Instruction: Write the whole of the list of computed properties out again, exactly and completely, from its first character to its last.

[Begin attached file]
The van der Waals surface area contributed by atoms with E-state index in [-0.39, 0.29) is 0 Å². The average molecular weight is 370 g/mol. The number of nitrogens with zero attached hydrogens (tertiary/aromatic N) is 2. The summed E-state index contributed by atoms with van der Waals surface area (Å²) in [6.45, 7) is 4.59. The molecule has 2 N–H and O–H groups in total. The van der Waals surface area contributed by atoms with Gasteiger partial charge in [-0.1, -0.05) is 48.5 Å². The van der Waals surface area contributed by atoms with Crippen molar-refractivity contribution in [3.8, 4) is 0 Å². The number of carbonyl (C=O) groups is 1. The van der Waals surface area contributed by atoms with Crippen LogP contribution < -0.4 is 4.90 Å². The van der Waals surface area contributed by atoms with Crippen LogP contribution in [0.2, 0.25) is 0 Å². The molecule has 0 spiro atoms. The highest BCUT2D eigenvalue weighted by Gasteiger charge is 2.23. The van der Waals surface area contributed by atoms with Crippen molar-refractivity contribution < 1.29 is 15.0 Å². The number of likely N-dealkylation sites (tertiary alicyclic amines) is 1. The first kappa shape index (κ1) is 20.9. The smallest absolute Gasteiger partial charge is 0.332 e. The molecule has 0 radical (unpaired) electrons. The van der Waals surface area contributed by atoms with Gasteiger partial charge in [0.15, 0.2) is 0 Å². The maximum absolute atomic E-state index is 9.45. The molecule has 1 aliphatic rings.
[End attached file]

The van der Waals surface area contributed by atoms with E-state index in [-0.39, 0.29) is 0 Å². The average molecular weight is 370 g/mol. The number of nitrogens with zero attached hydrogens (tertiary/aromatic N) is 2. The summed E-state index contributed by atoms with van der Waals surface area (Å²) in [6.45, 7) is 4.59. The molecule has 2 N–H and O–H groups in total. The van der Waals surface area contributed by atoms with Gasteiger partial charge in [-0.1, -0.05) is 48.5 Å². The van der Waals surface area contributed by atoms with Crippen molar-refractivity contribution in [3.8, 4) is 0 Å². The number of carbonyl (C=O) groups is 1. The van der Waals surface area contributed by atoms with Crippen LogP contribution < -0.4 is 4.90 Å². The van der Waals surface area contributed by atoms with Crippen LogP contribution in [0.2, 0.25) is 0 Å². The molecule has 0 spiro atoms. The highest BCUT2D eigenvalue weighted by Gasteiger charge is 2.23. The van der Waals surface area contributed by atoms with Crippen molar-refractivity contribution < 1.29 is 15.0 Å². The number of likely N-dealkylation sites (tertiary alicyclic amines) is 1. The first kappa shape index (κ1) is 20.9. The smallest absolute Gasteiger partial charge is 0.332 e. The molecule has 0 radical (unpaired) electrons. The van der Waals surface area contributed by atoms with Gasteiger partial charge in [0.15, 0.2) is 0 Å². The maximum absolute atomic E-state index is 9.45. The molecule has 1 aliphatic rings.